A Review of Dim=Sum’s Latest Album
Pink Floyd, Uriah Heep, Jethro Tull and Procol Harum all share a common musical genre—progressive rock.
Prog rock captures several techniques and sounds expressed through the use of many musical instruments, such as the electric/acoustic guitar, bass, drums and synthesisers.
Listeners who submerge themselves into prog rock know what it’s like to experience drawn out album tracks, where each song makes sure that every instrument presented onto an album is given the time it needs to really be heard.
The New York band Dim=Sum does just that with their new self-titled double album. The band consists of four musicians, with Shuyler Jansen on electric/acoustic guitars, Chris Mason on bass guitar and vocals, Mike Silverman on drums and David Carswell on acoustic guitars, synthesizers and strings.
The band had their start inside a basement in New York, each sharing a love and interest in similar artists and bands such as Giant Sand, VU, Van Morrison, Talk Talk, Crazy Horse and Pink Floyd.
With their love for these artists, the band launched themselves onto a six month journey, recording a double album and touring around the United Kingdom and North America.
By March 10, 2017, the band released their seven track album, introducing itself into the world of progressive rock. Some parts of each song are dedicated towards the use of guitars, whereas other parts are reserved for the hypnotic sound of synthesisers and the pounding beat of the drums.
“Blue Rolls the River” was the track that I adored the most on the album. The song begins with a slow and steady jazzy beat, but with a touch of rock in the intro, where every instrument being incorporated into the song with a relaxing melody. Especially the part of the electric guitar just playing random lycs with the use of some distortion—slowly getting the listeners ready for what’s coming.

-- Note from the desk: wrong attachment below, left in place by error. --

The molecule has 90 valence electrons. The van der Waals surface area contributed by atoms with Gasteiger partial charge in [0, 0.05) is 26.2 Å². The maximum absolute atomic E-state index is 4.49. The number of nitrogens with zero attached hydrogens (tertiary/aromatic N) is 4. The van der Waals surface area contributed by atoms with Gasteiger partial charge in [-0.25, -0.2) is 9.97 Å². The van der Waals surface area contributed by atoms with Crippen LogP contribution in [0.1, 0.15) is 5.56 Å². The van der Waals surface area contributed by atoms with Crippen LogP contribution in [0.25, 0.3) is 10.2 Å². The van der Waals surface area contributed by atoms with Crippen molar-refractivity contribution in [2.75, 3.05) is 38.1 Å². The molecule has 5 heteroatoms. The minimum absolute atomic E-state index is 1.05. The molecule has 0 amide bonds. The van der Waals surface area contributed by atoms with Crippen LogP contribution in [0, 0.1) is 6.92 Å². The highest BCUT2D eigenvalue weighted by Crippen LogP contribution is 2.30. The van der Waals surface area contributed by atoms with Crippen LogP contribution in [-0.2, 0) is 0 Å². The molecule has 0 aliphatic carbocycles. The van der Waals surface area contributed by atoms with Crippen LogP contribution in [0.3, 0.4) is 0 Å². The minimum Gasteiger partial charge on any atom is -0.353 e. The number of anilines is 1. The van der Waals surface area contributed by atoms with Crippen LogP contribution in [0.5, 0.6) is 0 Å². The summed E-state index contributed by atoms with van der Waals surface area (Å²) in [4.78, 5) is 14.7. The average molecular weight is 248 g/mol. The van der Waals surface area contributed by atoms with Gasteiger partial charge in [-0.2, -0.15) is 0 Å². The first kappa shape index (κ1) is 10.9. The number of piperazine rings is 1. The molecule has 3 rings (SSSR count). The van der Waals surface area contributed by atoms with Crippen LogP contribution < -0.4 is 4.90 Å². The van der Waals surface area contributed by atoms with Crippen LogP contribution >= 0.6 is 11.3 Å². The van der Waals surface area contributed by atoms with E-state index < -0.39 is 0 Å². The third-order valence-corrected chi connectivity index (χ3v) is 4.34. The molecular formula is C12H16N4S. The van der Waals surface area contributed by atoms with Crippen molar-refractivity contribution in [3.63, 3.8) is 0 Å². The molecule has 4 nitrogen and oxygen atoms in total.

Once the introduction ends, a continuous transition settles down between vocals and a small electric guitar solo, purposely projected towards the listeners for absorbing the negative message that the artist is trying trying to convey by repeating the same lyrics: “A heart that’s distance finds itself alone.”
Finally the song ends with an electrifying jam, where the guitar, drums and synthesisers play, with a loud tone, the distortion effect used on the electric guitar lead every instrument, constructing a musical path— sounding as if a human being was crying out with rage throughout the track’s beautiful melodic solo lines.
I found “Blue Rolls the River” a little similar to Pink Floyd’s 23 minute track “Echoes.” Both tracks provide a consistent transition between vocals and electric guitar parts. The two songs begin with a slow introduction—getting the listeners ready for the transition between the lyrical parts and small guitar solo — purposely done as a way for grasping the listeners into a relaxing mood.
Once the transition is done, there is an extensive electric guitar solo conducted, where every musical note provides an echoed feedback, providing the listeners with a-bit of a psychedelic feeling while still remaining in the prog-rock genre. Following the solo is a continuous beat, including various tones conducted from the electric guitar.
Both “Blue Rolls the River” and “Echoes” close with a remarkable ending, having every instrument playing softly, while slowly increasing the tone and building up on the momentum of every instrument, until they quiet down into the a short lyrical part and ending the song with a heavy jam, until the song slowly fades away.
The last song on the Dim=Sum album, “To The Depths,” was a great closing track to end things. The piece consistently incorporated background vocals throughout the part of the lead vocals, following the same melody and rhythmic pattern, solidifying the track. Each instrument inside the piece was perfectly in synchronization with one another, especially the drums, that perfectly drove the melody into the right direction.
This, combined with the effect of an orchestral piece that was merged with the sound of a synthesiser, made for a good cooldown track and leaving its listeners with a satisfying sense of finality.
I would have loved to hear more of the synthesiser effect of orchestral music more incorporated inside the track since since it was rarely used. If the orchestral musical effect was more incorporated in the piece, then the track would have adapted a warm and amusing feeling projected towards the listeners, throughout having the effect of several string instruments.
If you’re looking for a good crash course in the prog rock scene, Dim=Sum’s album is a good introduction. The combination of the instruments together makes for an explosive yet concentrated sound, whereas the moments that focus on each individual musician and their instrument really brings out the potential that each has.
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